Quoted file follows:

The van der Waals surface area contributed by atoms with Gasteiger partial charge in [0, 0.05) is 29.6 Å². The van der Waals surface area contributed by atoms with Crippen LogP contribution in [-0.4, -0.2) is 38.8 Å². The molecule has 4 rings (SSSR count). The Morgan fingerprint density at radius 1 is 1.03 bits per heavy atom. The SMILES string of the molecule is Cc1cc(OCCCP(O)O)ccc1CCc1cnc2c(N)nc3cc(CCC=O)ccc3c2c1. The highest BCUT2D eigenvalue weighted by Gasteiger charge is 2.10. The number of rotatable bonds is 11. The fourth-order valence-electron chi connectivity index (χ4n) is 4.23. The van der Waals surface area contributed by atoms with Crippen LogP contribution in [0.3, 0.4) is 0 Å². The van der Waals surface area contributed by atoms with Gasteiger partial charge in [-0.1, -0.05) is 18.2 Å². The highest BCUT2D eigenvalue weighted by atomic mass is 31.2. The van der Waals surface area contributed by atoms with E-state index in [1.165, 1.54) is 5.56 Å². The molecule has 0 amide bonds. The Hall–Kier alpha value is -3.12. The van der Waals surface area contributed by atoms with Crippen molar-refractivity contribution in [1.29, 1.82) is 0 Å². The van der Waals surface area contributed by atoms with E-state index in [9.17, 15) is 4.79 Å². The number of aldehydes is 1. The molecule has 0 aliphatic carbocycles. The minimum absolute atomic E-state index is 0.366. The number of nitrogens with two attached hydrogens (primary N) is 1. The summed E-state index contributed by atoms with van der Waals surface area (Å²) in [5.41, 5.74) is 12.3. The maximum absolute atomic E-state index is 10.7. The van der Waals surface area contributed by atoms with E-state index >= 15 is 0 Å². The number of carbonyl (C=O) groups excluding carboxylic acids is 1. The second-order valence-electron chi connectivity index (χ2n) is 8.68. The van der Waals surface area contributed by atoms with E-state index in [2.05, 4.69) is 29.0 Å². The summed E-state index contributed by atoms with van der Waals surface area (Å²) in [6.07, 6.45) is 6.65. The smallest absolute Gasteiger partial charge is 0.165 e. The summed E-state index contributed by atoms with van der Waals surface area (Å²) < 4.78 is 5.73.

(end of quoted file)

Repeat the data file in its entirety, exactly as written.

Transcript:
The van der Waals surface area contributed by atoms with Gasteiger partial charge in [0, 0.05) is 29.6 Å². The van der Waals surface area contributed by atoms with Crippen LogP contribution in [-0.4, -0.2) is 38.8 Å². The molecule has 4 rings (SSSR count). The Morgan fingerprint density at radius 1 is 1.03 bits per heavy atom. The SMILES string of the molecule is Cc1cc(OCCCP(O)O)ccc1CCc1cnc2c(N)nc3cc(CCC=O)ccc3c2c1. The highest BCUT2D eigenvalue weighted by Gasteiger charge is 2.10. The number of rotatable bonds is 11. The fourth-order valence-electron chi connectivity index (χ4n) is 4.23. The van der Waals surface area contributed by atoms with Crippen LogP contribution in [0.3, 0.4) is 0 Å². The van der Waals surface area contributed by atoms with Gasteiger partial charge in [-0.1, -0.05) is 18.2 Å². The highest BCUT2D eigenvalue weighted by atomic mass is 31.2. The van der Waals surface area contributed by atoms with E-state index in [1.165, 1.54) is 5.56 Å². The molecule has 0 amide bonds. The Hall–Kier alpha value is -3.12. The van der Waals surface area contributed by atoms with Crippen molar-refractivity contribution in [1.29, 1.82) is 0 Å². The van der Waals surface area contributed by atoms with E-state index in [9.17, 15) is 4.79 Å². The number of aldehydes is 1. The molecule has 0 aliphatic carbocycles. The minimum absolute atomic E-state index is 0.366. The number of nitrogens with two attached hydrogens (primary N) is 1. The summed E-state index contributed by atoms with van der Waals surface area (Å²) in [5.41, 5.74) is 12.3. The maximum absolute atomic E-state index is 10.7. The van der Waals surface area contributed by atoms with E-state index >= 15 is 0 Å². The number of carbonyl (C=O) groups excluding carboxylic acids is 1. The second-order valence-electron chi connectivity index (χ2n) is 8.68. The van der Waals surface area contributed by atoms with E-state index in [2.05, 4.69) is 29.0 Å². The summed E-state index contributed by atoms with van der Waals surface area (Å²) in [6.07, 6.45) is 6.65. The smallest absolute Gasteiger partial charge is 0.165 e. The summed E-state index contributed by atoms with van der Waals surface area (Å²) < 4.78 is 5.73.